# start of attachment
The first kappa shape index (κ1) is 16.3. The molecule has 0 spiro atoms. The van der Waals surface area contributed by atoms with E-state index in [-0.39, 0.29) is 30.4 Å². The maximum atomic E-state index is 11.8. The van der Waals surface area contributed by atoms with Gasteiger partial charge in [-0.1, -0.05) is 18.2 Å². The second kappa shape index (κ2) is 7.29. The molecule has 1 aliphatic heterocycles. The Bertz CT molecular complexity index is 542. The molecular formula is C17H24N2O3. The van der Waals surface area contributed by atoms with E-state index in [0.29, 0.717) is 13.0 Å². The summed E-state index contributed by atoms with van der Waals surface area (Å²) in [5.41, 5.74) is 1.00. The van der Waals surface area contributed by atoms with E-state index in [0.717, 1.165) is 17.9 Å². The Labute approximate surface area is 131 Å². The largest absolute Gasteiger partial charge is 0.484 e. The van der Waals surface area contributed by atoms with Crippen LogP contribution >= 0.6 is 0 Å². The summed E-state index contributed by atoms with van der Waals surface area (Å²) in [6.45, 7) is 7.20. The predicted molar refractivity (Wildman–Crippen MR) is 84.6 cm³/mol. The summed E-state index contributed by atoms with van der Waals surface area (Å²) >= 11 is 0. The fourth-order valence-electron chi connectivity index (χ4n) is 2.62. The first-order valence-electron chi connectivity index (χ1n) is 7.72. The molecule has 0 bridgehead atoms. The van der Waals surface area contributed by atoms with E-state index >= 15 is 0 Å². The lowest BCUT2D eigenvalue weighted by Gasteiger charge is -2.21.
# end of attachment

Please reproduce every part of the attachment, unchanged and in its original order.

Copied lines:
The first kappa shape index (κ1) is 16.3. The molecule has 0 spiro atoms. The van der Waals surface area contributed by atoms with E-state index in [-0.39, 0.29) is 30.4 Å². The maximum atomic E-state index is 11.8. The van der Waals surface area contributed by atoms with Gasteiger partial charge in [-0.1, -0.05) is 18.2 Å². The second kappa shape index (κ2) is 7.29. The molecule has 1 aliphatic heterocycles. The Bertz CT molecular complexity index is 542. The molecular formula is C17H24N2O3. The van der Waals surface area contributed by atoms with E-state index in [0.29, 0.717) is 13.0 Å². The summed E-state index contributed by atoms with van der Waals surface area (Å²) in [5.41, 5.74) is 1.00. The van der Waals surface area contributed by atoms with E-state index in [0.717, 1.165) is 17.9 Å². The Labute approximate surface area is 131 Å². The largest absolute Gasteiger partial charge is 0.484 e. The van der Waals surface area contributed by atoms with Crippen LogP contribution >= 0.6 is 0 Å². The summed E-state index contributed by atoms with van der Waals surface area (Å²) in [6.45, 7) is 7.20. The predicted molar refractivity (Wildman–Crippen MR) is 84.6 cm³/mol. The summed E-state index contributed by atoms with van der Waals surface area (Å²) >= 11 is 0. The fourth-order valence-electron chi connectivity index (χ4n) is 2.62. The first-order valence-electron chi connectivity index (χ1n) is 7.72. The molecule has 0 bridgehead atoms. The van der Waals surface area contributed by atoms with E-state index >= 15 is 0 Å². The lowest BCUT2D eigenvalue weighted by Gasteiger charge is -2.21.